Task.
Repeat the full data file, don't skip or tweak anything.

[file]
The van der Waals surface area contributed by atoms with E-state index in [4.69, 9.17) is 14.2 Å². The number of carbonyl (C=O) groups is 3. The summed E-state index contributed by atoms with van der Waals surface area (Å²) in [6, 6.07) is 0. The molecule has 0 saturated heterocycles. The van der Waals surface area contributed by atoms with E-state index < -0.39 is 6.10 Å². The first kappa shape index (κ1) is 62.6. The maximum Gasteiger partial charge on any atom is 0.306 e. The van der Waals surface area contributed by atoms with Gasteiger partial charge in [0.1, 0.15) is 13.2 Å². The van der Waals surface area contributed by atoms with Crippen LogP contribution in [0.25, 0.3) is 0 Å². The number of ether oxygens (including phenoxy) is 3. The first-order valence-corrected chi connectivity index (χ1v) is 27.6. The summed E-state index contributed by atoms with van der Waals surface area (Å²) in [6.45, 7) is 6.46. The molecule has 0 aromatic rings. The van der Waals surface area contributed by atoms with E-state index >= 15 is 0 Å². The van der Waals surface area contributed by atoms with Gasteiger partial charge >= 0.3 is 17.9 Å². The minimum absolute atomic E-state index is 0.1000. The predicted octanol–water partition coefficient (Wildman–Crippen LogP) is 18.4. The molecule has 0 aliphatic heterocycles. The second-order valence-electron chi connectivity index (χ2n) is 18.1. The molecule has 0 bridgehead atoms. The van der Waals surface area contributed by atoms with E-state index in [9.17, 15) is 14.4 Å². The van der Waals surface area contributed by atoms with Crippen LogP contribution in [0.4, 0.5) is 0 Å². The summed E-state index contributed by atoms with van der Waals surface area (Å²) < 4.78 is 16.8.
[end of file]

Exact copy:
The van der Waals surface area contributed by atoms with E-state index in [4.69, 9.17) is 14.2 Å². The number of carbonyl (C=O) groups is 3. The summed E-state index contributed by atoms with van der Waals surface area (Å²) in [6, 6.07) is 0. The molecule has 0 saturated heterocycles. The van der Waals surface area contributed by atoms with E-state index < -0.39 is 6.10 Å². The first kappa shape index (κ1) is 62.6. The maximum Gasteiger partial charge on any atom is 0.306 e. The van der Waals surface area contributed by atoms with Gasteiger partial charge in [0.1, 0.15) is 13.2 Å². The van der Waals surface area contributed by atoms with Crippen LogP contribution in [0.25, 0.3) is 0 Å². The number of ether oxygens (including phenoxy) is 3. The first-order valence-corrected chi connectivity index (χ1v) is 27.6. The summed E-state index contributed by atoms with van der Waals surface area (Å²) in [6.45, 7) is 6.46. The molecule has 0 aromatic rings. The van der Waals surface area contributed by atoms with E-state index >= 15 is 0 Å². The van der Waals surface area contributed by atoms with Gasteiger partial charge >= 0.3 is 17.9 Å². The minimum absolute atomic E-state index is 0.1000. The predicted octanol–water partition coefficient (Wildman–Crippen LogP) is 18.4. The molecule has 0 aliphatic heterocycles. The second-order valence-electron chi connectivity index (χ2n) is 18.1. The molecule has 0 bridgehead atoms. The van der Waals surface area contributed by atoms with E-state index in [9.17, 15) is 14.4 Å². The van der Waals surface area contributed by atoms with Crippen LogP contribution in [0.4, 0.5) is 0 Å². The summed E-state index contributed by atoms with van der Waals surface area (Å²) < 4.78 is 16.8.